Of course, for Lavelle to be able to connect with the material and record the song so quickly, she had to come to it with a really open mind and open heart as to what was going to happen.

‘I think it actually helped because I was so green,’ she says. ‘I didn’t know how it was meant to go … I didn’t know anything different, being a 19-year-old kid who’s just finished a performing arts gig. I’d never even been in a studio and put on a set of headphones. My audition for McLeod’s: they called me in and I sang three songs. It was the first time I’d stood in a studio. I put the headphones on. The only thing I was praying was “don’t look like an idiot”. And Chris, god love him, he’s saying through the headphones, “Can you hear yourself? Are your levels okay?” And I’m thinking, Levels? It’s on. Volume’s happening. ‘Yeah, it’s great in here. I can hear myself.’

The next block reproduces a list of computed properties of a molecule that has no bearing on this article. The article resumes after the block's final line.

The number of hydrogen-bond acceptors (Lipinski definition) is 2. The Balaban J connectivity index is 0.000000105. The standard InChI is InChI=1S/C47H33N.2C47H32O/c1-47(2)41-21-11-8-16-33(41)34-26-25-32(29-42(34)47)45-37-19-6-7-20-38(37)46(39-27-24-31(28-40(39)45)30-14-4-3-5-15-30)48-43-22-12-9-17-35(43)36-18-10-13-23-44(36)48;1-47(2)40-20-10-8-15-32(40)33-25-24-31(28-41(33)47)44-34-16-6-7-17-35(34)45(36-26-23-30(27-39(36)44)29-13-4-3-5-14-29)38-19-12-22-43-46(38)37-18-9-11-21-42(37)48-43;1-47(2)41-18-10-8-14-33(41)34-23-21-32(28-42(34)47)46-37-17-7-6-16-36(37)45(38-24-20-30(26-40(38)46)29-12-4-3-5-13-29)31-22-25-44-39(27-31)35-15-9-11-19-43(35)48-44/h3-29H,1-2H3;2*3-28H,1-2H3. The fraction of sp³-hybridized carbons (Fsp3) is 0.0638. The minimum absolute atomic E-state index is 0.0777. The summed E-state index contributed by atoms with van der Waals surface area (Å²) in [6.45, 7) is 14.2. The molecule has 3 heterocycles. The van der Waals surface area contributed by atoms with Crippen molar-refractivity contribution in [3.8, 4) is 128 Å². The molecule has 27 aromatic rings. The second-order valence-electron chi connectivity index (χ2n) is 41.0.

‘So from day one it was just learn it, sing it, feel it, develop it. And that’s the only thing I knew. Now a lot of people comment and say, “Oh, Bec, you wrapped that up so quickly.” Or, “Can we do harmonies on this track?” and I get it back to them in half an hour. And they’re saying, “Are you joking?” and I say, “Well, I just don’t know any different.” That’s how I function because it’s the brilliance of how I was taught at that young age. And it’s just such a blessing.’

Of course, this also means that Lavelle has kept up the discipline she learnt during her time with the show – and there is now talk of a McLeod’s movie.